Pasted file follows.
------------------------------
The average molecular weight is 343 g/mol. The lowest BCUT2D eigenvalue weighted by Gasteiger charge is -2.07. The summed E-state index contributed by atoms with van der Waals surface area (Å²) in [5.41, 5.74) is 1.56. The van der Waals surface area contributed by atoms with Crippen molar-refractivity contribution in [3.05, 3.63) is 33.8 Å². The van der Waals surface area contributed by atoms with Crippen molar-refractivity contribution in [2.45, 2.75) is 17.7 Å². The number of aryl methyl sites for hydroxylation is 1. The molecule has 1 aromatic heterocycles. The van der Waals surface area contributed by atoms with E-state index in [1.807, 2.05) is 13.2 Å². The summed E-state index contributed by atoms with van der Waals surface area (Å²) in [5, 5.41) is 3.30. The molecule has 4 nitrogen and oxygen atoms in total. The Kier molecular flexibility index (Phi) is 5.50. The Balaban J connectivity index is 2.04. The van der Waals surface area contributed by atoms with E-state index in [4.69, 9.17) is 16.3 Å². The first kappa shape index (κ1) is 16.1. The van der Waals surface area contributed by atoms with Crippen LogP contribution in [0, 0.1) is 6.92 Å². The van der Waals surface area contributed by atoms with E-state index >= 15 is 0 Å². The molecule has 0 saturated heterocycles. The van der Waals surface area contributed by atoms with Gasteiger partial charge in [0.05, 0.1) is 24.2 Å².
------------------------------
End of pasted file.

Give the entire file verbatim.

The average molecular weight is 343 g/mol. The lowest BCUT2D eigenvalue weighted by Gasteiger charge is -2.07. The summed E-state index contributed by atoms with van der Waals surface area (Å²) in [5.41, 5.74) is 1.56. The van der Waals surface area contributed by atoms with Crippen molar-refractivity contribution in [3.05, 3.63) is 33.8 Å². The van der Waals surface area contributed by atoms with Crippen molar-refractivity contribution in [2.45, 2.75) is 17.7 Å². The number of aryl methyl sites for hydroxylation is 1. The molecule has 1 aromatic heterocycles. The van der Waals surface area contributed by atoms with E-state index in [1.807, 2.05) is 13.2 Å². The summed E-state index contributed by atoms with van der Waals surface area (Å²) in [5, 5.41) is 3.30. The molecule has 4 nitrogen and oxygen atoms in total. The Kier molecular flexibility index (Phi) is 5.50. The Balaban J connectivity index is 2.04. The van der Waals surface area contributed by atoms with E-state index in [4.69, 9.17) is 16.3 Å². The first kappa shape index (κ1) is 16.1. The van der Waals surface area contributed by atoms with Crippen LogP contribution in [0, 0.1) is 6.92 Å². The van der Waals surface area contributed by atoms with E-state index >= 15 is 0 Å². The molecule has 0 saturated heterocycles. The van der Waals surface area contributed by atoms with Gasteiger partial charge in [0.05, 0.1) is 24.2 Å².